We humans are in essence predominately creatures of the heart and not the head, intuition and not intellect, cooperative and not competitive. We have betrayed our true self by surrendering to the pattern of our instinctive, biology-driven behaviors. We cite our ability to reason as that which distinguishes us from the “lower” animals and yet we are far less successful at creating sustainable communities than animals are. The human false self engages in senseless, destructive violence, something animals do not do.
A disaster not unlike that which would be caused if the earth were struck by a large meteor is unfolding in a kind of slow-motion tableau. That meteor is the false self which struck the planet of human consciousness long ago. The collision was natural and subtle and most of us are unaware that it happened—but make no mistake—it happened.
For many centuries now we have been breathing in the toxic particles of that smothering dust. We fight back looking everywhere for the causes of our suffering projecting blame on a thousand imagined causes which have nothing to do with our choking paroxysm.
What would deliver that slap-in-the-face shock that will wake us up, that will reveal the Great Insight that would lift us above the polluted air of our own delusions into the fresh life-giving realization that we are not destined to perish? It won’t come from somewhere “out there” because nothing in the world of form has any substantial reality beyond that which we attribute to it. Nothing “out there” can harm us. Would it not be sad if we suffocated in a panic, gasping for air while fleeing the specter of our own delusional false self? Wouldn’t it be sad?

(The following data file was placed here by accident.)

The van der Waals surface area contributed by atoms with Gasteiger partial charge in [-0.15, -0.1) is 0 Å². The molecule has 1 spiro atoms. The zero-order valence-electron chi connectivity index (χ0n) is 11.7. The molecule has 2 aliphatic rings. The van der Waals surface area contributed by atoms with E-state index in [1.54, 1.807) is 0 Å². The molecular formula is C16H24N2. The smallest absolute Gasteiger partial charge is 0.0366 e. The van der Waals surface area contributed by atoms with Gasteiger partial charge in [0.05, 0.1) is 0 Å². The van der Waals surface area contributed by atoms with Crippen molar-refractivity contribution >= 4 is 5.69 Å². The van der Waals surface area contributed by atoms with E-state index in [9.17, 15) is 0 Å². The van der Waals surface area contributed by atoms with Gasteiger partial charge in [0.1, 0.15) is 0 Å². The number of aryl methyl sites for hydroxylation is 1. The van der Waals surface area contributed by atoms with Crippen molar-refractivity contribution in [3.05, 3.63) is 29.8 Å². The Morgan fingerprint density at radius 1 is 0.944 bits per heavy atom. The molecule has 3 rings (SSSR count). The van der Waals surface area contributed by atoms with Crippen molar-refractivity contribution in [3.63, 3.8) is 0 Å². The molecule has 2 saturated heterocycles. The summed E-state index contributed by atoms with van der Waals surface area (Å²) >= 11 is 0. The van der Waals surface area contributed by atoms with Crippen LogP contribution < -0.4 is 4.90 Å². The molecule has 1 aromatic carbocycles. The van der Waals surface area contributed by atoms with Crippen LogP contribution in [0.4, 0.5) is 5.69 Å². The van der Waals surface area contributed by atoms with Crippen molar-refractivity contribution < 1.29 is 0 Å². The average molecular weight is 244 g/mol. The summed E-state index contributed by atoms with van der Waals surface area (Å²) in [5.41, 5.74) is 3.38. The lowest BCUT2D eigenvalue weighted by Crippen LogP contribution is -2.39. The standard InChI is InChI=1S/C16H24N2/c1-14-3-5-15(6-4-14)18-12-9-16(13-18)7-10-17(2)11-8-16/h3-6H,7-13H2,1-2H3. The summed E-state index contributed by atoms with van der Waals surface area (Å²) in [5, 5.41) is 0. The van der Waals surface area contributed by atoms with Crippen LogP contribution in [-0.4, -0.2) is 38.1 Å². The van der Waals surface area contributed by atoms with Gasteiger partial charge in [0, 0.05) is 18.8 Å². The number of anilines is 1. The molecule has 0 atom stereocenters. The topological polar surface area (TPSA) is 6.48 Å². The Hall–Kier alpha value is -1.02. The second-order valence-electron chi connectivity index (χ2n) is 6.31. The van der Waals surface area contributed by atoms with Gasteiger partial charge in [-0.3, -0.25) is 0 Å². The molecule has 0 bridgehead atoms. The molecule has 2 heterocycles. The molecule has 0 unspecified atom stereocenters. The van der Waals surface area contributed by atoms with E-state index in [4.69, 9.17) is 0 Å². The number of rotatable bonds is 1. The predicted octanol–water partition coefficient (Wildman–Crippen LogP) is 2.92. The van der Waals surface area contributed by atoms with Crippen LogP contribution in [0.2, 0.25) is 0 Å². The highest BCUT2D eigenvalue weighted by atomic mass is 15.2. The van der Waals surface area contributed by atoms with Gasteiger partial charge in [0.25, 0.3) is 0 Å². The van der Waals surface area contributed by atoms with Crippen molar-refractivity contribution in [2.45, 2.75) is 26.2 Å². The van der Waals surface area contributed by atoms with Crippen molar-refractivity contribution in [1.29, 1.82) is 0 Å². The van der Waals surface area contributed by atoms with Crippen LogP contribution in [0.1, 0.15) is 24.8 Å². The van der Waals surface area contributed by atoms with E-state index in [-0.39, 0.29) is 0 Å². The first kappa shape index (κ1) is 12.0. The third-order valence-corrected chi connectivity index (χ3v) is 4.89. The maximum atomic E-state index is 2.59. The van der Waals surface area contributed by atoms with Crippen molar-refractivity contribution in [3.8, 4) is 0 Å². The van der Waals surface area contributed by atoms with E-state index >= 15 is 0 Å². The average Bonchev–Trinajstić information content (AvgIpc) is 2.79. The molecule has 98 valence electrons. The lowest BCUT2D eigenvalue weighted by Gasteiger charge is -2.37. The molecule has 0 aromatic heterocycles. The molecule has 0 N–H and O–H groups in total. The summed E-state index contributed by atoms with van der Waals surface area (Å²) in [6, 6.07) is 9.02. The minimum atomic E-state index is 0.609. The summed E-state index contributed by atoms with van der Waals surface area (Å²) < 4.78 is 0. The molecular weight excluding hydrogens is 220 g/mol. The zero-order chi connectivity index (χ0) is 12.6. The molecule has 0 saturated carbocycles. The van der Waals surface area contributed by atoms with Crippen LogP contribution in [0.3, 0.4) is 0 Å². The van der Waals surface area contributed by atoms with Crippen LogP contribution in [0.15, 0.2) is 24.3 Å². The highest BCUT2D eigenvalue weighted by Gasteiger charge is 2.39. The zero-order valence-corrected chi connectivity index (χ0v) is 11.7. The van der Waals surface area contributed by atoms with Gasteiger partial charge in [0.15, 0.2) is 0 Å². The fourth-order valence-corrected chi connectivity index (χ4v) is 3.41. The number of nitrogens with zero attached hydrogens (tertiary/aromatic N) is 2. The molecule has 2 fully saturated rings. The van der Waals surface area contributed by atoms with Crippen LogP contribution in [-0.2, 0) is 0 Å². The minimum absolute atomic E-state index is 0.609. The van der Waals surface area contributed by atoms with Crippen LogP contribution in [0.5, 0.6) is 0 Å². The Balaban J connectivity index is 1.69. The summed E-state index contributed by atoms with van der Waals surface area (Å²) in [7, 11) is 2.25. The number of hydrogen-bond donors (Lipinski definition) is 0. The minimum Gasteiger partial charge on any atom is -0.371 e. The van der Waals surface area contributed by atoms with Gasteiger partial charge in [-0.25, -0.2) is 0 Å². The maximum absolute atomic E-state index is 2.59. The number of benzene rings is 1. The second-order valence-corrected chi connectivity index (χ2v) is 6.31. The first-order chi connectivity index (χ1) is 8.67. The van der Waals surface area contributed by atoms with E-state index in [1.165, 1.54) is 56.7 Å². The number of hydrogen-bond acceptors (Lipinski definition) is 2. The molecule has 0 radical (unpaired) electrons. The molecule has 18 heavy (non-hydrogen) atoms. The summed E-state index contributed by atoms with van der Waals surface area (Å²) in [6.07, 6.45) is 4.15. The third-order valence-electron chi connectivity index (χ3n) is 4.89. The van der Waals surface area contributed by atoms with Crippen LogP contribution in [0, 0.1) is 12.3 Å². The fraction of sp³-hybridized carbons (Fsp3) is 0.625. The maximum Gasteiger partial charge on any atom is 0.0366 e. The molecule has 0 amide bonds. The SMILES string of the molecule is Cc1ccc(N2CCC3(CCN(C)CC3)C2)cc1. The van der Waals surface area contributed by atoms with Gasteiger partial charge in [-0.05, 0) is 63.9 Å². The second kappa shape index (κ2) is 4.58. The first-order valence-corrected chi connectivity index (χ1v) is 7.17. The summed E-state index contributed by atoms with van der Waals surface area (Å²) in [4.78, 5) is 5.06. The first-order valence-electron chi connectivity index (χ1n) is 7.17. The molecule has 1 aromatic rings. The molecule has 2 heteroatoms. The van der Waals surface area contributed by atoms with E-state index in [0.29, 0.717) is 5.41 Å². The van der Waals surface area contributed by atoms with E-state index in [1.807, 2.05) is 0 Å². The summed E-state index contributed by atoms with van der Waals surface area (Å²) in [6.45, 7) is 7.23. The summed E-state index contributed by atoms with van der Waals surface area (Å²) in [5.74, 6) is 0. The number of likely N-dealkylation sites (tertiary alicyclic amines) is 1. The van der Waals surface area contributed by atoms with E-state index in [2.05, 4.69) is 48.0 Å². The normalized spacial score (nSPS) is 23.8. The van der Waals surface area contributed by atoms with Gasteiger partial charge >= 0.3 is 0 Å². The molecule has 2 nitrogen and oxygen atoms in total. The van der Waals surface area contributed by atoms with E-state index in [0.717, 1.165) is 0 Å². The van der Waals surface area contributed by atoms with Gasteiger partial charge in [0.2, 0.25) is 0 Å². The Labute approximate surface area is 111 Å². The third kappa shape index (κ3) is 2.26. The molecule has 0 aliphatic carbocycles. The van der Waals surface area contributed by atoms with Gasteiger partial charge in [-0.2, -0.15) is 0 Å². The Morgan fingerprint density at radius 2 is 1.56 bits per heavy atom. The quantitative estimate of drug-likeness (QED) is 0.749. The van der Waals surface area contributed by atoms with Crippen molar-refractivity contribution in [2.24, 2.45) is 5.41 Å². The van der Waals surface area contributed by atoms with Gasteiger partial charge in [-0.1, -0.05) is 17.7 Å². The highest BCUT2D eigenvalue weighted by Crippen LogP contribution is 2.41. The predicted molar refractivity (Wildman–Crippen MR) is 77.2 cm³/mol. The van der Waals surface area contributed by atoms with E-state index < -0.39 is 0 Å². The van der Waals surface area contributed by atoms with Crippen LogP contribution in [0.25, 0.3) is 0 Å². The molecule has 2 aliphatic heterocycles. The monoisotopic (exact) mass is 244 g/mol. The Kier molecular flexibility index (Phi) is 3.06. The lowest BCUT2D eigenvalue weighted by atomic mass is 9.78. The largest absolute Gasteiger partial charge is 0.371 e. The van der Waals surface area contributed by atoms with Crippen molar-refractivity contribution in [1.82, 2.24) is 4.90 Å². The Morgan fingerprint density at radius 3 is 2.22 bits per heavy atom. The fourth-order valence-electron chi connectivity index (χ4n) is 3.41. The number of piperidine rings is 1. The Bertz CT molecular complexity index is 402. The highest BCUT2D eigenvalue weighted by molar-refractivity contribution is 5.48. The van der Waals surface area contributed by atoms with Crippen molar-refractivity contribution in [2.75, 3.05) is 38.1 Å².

In 1862, Charles Dickens met one of his admirers, Fyofor Dostoyevsky. Dostoyevsky revealed in a letter written years later “that all the good, simple people in his novels…are what he wanted to have been, and his villains were what he was (or rather, what he found in himself), his cruelty, his attacks of causeless enmity towards those who were helpless and looked to him for comfort, his shrinking from those whom he ought to love…. There are two people in him, he told me: one who feels as he ought to feel and one who feels the opposite. From the one who feels the opposite I make my evil characters, from the one who feels as a man ought to feel, I try to live my life.”
Dickens revealed to Dostoyevsky the universal Jekyll and Hyde inner struggle, our disappointment in failing to choose response over reaction in our relationships. His false self was dominant in his life in part because he had a public persona to maintain. “It was as though with Dostoyevsky he could drop the appearance of perfect virtue he felt he had to keep up before the English public.”
References and notes are available for this article.
For a much more in-depth discussion on Simple Reality, read Simple Reality: The
Key to Serenity and Survival, by Roy Charles Henry, published in 2011.